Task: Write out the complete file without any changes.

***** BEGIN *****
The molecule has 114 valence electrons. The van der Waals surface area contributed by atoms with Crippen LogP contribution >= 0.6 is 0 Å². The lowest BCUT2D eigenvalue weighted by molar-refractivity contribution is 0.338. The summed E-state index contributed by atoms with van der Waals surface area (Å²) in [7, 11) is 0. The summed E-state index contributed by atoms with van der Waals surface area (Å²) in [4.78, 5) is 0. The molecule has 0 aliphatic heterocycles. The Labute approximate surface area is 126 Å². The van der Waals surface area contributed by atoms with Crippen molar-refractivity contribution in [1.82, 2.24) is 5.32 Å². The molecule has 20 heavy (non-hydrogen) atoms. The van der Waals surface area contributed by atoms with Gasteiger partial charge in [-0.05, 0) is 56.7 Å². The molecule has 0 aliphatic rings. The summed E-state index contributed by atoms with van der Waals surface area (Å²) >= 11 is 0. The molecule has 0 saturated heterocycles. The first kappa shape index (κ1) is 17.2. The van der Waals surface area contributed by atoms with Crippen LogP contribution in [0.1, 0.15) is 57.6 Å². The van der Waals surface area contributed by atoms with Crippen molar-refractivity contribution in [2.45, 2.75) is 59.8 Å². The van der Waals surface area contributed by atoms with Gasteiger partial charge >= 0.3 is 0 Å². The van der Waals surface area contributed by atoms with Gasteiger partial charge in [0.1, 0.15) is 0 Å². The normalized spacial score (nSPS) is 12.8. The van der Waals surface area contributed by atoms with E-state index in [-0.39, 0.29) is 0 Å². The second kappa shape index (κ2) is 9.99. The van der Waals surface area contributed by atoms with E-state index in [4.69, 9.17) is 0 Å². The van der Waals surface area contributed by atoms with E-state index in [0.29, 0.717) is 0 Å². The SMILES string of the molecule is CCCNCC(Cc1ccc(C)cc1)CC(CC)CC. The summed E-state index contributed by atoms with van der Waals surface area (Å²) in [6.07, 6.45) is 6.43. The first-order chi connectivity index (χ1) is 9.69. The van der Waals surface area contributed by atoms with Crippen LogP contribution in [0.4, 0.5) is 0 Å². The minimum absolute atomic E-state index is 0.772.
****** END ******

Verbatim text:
The molecule has 114 valence electrons. The van der Waals surface area contributed by atoms with Crippen LogP contribution >= 0.6 is 0 Å². The lowest BCUT2D eigenvalue weighted by molar-refractivity contribution is 0.338. The summed E-state index contributed by atoms with van der Waals surface area (Å²) in [7, 11) is 0. The summed E-state index contributed by atoms with van der Waals surface area (Å²) in [4.78, 5) is 0. The molecule has 0 aliphatic heterocycles. The Labute approximate surface area is 126 Å². The van der Waals surface area contributed by atoms with Crippen molar-refractivity contribution in [1.82, 2.24) is 5.32 Å². The molecule has 20 heavy (non-hydrogen) atoms. The van der Waals surface area contributed by atoms with Gasteiger partial charge in [-0.05, 0) is 56.7 Å². The molecule has 0 aliphatic rings. The summed E-state index contributed by atoms with van der Waals surface area (Å²) >= 11 is 0. The molecule has 0 saturated heterocycles. The first kappa shape index (κ1) is 17.2. The van der Waals surface area contributed by atoms with Crippen LogP contribution in [0.1, 0.15) is 57.6 Å². The van der Waals surface area contributed by atoms with Crippen molar-refractivity contribution in [2.45, 2.75) is 59.8 Å². The van der Waals surface area contributed by atoms with Gasteiger partial charge >= 0.3 is 0 Å². The van der Waals surface area contributed by atoms with Gasteiger partial charge in [0.1, 0.15) is 0 Å². The normalized spacial score (nSPS) is 12.8. The van der Waals surface area contributed by atoms with E-state index in [-0.39, 0.29) is 0 Å². The second kappa shape index (κ2) is 9.99. The van der Waals surface area contributed by atoms with E-state index in [4.69, 9.17) is 0 Å². The van der Waals surface area contributed by atoms with E-state index in [0.29, 0.717) is 0 Å². The SMILES string of the molecule is CCCNCC(Cc1ccc(C)cc1)CC(CC)CC. The summed E-state index contributed by atoms with van der Waals surface area (Å²) in [6.07, 6.45) is 6.43. The first-order chi connectivity index (χ1) is 9.69. The van der Waals surface area contributed by atoms with Crippen LogP contribution in [0.4, 0.5) is 0 Å². The minimum absolute atomic E-state index is 0.772.